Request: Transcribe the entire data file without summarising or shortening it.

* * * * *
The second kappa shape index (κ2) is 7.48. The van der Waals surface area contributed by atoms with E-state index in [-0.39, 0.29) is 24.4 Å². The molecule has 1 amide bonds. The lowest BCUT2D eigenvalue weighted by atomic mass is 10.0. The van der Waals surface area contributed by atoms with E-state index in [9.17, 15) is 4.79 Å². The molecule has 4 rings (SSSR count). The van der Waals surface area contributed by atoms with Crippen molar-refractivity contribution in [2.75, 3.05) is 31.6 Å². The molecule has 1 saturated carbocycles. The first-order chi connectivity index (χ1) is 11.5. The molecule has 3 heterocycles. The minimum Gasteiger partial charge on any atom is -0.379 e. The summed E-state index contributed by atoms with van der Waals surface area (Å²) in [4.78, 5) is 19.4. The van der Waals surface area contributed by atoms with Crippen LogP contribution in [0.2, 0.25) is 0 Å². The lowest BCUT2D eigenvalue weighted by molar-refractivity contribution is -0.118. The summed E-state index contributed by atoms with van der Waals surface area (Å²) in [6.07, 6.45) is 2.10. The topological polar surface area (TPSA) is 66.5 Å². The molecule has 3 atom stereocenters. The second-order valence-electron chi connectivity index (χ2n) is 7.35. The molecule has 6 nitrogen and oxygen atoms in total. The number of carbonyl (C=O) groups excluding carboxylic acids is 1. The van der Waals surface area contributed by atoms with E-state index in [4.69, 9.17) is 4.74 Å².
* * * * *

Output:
The second kappa shape index (κ2) is 7.48. The van der Waals surface area contributed by atoms with E-state index in [-0.39, 0.29) is 24.4 Å². The molecule has 1 amide bonds. The lowest BCUT2D eigenvalue weighted by atomic mass is 10.0. The van der Waals surface area contributed by atoms with E-state index in [9.17, 15) is 4.79 Å². The molecule has 4 rings (SSSR count). The van der Waals surface area contributed by atoms with Crippen molar-refractivity contribution in [2.75, 3.05) is 31.6 Å². The molecule has 1 saturated carbocycles. The first-order chi connectivity index (χ1) is 11.5. The molecule has 3 heterocycles. The minimum Gasteiger partial charge on any atom is -0.379 e. The summed E-state index contributed by atoms with van der Waals surface area (Å²) in [4.78, 5) is 19.4. The van der Waals surface area contributed by atoms with Crippen LogP contribution in [0.2, 0.25) is 0 Å². The lowest BCUT2D eigenvalue weighted by molar-refractivity contribution is -0.118. The summed E-state index contributed by atoms with van der Waals surface area (Å²) in [6.07, 6.45) is 2.10. The topological polar surface area (TPSA) is 66.5 Å². The molecule has 3 atom stereocenters. The second-order valence-electron chi connectivity index (χ2n) is 7.35. The molecule has 6 nitrogen and oxygen atoms in total. The number of carbonyl (C=O) groups excluding carboxylic acids is 1. The van der Waals surface area contributed by atoms with E-state index in [4.69, 9.17) is 4.74 Å².